Examples on the Market

One of the main reasons why people use tracing apps that can be qualified as utilities is to trace their progress in a specific field.

For example, this could be losing weight, or even gaining it. It could be the speed at which they can perform a task or pretty much anything else that one can imagine.

One important “sector” of these tracking apps can be considered the habit tracking software.

People have started paying a lot more attention to how they spend their free time, what they do while working on something and how they generally spend the day.

Therefore, developers have created multiple applications that help people track their habits such as how many cups of coffee they drink a day or how much time they spend on social media.

Although they’re all designed to somehow reward the users and help them see their progress, I think none of them have done as good of a job as Habitica.

Now, this is not some kind of promotion for Habitica, as I have been using it myself to increase my overall performance at work. But just knowing that the moment I finish my work, mark it as completed in the app and get to go on a quest, simply gave me a lot more motivation.

For those who don’t know Habitica is a habit and task tracking application that rewards you with experience points, coins and various other goodies that you can use to customize a character or even play some quests built inside the application.

It’s a perfect example because the main goal is to help you track your progress on your habits, while also featuring a game to help you through it.

Needless to say, I get a much better sense of achievement when the app I’m using rewards me with a flaming sword, rather than a bright screen with “You’ve done it!” written on it.

What Is the Best Way to Gamify Something?

All of what I’ve written above may look like sunshine and rainbows, but there are some boundaries to gamifying your product.

Naturally, not everything is designed to be gamified. For example, it’s very hard to implement that feature in a banking app when it could cost the company a lot more than it could potentially gain, or an eCommerce store that relies on people buying something from the app rather than staying on it for a long period of time.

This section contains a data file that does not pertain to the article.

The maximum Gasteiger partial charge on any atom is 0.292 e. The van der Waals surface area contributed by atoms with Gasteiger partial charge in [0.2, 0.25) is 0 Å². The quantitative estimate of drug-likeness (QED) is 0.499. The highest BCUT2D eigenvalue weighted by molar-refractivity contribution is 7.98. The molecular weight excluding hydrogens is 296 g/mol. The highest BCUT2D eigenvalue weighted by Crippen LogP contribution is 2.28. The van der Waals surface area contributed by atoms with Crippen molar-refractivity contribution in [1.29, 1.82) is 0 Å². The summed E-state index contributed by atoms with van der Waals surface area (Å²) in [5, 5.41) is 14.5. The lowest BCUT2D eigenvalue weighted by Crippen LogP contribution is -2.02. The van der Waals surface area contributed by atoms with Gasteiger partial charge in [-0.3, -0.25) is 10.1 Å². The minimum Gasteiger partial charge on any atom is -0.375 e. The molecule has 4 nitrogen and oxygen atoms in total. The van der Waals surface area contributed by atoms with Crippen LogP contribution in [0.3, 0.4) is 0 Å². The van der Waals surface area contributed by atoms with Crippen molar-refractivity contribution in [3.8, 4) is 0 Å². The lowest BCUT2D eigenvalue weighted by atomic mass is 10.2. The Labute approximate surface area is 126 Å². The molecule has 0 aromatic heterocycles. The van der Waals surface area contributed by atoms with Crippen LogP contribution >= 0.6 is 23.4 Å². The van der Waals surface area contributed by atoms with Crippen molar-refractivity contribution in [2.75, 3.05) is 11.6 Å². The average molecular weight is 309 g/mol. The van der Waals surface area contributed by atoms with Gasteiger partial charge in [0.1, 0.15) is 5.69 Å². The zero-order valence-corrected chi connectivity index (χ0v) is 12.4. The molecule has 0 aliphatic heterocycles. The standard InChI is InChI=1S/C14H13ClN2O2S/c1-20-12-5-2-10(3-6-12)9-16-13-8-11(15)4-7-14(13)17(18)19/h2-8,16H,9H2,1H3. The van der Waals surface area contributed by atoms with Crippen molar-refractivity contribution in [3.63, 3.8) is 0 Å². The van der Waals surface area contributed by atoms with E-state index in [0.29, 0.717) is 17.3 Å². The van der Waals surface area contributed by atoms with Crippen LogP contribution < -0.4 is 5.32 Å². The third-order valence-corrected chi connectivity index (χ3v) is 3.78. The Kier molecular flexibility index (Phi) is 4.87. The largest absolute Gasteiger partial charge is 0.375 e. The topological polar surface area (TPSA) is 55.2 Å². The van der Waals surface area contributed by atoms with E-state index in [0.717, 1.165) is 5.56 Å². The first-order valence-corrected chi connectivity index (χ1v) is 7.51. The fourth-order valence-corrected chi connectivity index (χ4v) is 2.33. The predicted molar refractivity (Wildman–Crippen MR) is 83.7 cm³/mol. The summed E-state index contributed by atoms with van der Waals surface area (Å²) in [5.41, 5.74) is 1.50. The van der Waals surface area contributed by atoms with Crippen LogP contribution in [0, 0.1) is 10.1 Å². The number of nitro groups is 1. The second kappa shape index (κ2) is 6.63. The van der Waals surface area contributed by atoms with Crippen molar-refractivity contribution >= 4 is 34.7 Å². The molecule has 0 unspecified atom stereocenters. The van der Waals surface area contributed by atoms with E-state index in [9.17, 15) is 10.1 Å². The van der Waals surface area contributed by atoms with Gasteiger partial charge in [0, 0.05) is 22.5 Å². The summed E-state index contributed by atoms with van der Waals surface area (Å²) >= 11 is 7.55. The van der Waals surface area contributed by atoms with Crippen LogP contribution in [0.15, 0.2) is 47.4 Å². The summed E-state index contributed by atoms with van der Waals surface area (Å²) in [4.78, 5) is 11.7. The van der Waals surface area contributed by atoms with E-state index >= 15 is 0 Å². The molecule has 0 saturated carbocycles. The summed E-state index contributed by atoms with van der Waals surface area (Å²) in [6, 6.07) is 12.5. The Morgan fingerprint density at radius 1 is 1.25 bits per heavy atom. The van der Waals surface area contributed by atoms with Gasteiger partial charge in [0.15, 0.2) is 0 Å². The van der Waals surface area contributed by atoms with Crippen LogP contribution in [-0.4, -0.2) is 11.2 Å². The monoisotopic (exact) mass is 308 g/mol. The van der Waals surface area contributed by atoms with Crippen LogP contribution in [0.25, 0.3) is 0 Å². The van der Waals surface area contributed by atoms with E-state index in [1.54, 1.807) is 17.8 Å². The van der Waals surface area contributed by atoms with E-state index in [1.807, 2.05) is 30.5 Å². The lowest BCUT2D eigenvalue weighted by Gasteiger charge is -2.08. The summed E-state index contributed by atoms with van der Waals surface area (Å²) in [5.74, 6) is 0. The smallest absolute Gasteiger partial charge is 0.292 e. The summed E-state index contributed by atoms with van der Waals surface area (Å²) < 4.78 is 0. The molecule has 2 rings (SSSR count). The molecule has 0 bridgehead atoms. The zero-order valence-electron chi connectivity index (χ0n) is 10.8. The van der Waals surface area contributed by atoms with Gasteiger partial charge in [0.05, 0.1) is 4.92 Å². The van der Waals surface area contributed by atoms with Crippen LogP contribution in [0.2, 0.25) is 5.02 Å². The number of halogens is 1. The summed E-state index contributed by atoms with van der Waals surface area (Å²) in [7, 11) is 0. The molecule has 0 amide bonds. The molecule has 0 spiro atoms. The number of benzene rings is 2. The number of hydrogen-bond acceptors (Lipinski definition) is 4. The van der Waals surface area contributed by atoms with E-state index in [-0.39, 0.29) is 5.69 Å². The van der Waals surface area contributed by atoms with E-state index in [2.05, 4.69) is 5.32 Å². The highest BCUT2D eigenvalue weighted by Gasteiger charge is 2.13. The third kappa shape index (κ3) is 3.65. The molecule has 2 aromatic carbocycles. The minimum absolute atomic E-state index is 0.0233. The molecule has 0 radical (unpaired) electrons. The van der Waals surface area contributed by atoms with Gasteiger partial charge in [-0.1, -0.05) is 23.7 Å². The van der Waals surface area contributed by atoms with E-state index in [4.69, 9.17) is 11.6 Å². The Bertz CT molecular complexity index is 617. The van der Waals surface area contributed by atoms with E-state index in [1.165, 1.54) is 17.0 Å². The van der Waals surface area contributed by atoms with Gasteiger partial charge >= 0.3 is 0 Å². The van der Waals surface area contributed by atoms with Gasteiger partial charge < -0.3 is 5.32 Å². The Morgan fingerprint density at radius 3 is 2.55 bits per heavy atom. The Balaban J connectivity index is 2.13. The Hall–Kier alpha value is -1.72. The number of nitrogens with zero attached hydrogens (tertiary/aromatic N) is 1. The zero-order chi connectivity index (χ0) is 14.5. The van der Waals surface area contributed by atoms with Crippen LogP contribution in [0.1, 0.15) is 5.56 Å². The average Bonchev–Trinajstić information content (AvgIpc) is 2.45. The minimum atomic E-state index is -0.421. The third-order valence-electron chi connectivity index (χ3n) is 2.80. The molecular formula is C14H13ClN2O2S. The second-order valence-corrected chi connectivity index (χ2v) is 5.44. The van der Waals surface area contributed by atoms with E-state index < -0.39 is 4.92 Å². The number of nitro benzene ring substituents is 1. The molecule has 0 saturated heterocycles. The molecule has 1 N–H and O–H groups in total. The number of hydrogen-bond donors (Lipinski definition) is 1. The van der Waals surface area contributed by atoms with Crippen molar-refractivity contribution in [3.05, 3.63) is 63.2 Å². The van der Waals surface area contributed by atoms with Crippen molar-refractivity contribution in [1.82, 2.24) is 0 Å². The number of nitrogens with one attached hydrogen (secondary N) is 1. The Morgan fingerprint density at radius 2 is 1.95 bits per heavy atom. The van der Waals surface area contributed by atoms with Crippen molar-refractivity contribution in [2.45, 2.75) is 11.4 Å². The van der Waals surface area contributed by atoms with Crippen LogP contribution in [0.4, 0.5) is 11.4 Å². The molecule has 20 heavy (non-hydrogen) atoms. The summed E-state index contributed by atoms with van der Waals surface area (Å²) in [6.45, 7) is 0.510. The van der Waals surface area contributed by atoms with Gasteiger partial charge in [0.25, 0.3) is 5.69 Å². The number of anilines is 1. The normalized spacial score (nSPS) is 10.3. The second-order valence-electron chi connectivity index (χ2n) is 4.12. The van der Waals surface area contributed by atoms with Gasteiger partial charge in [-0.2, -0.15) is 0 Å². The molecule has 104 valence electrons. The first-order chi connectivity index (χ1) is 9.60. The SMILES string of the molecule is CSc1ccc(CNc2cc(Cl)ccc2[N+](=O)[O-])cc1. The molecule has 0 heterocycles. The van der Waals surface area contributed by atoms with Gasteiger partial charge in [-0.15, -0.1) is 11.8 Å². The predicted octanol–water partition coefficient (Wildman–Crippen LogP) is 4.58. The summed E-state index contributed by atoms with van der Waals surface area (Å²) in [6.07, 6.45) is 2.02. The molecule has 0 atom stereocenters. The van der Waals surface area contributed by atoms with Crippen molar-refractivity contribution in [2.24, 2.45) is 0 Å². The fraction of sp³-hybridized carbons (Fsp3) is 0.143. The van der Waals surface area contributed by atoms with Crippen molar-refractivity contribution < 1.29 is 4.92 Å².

Here’s what you shouldn’t do when gamifying your app:

  • Focus on the game too much
  • Skimp on rewards
  • Make it a paid feature
  • Market it by using the game

Here’s what you should do when gamifying your app:

  • Make it a support feature
  • Reward users with tangible items
  • Deliver value
  • Market it with the original app intent

There are pretty much the only guidelines that are required to develop a healthy gaming feature for any kind of application. As long as it doesn’t feel forced and only acts as a supporting factor for the main application, then pretty much all of the checkboxes have been ticked.

Remember, you’re making this feature to keep people motivated and interested. It’s not for keeping them on the app for a longer time, it’s an added value to the existing app.

 

 

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Giorgi Mikhelidze

Giorgi Mikhelidze

I am a Georgian-born blogger with a few startups under my belt. They didn't manage to succeed but the value I got from the failures was way better than if they had succeeded. I am now roaming the internet and trying to spread the knowledge through failures so that other's don't have to suffer them too much.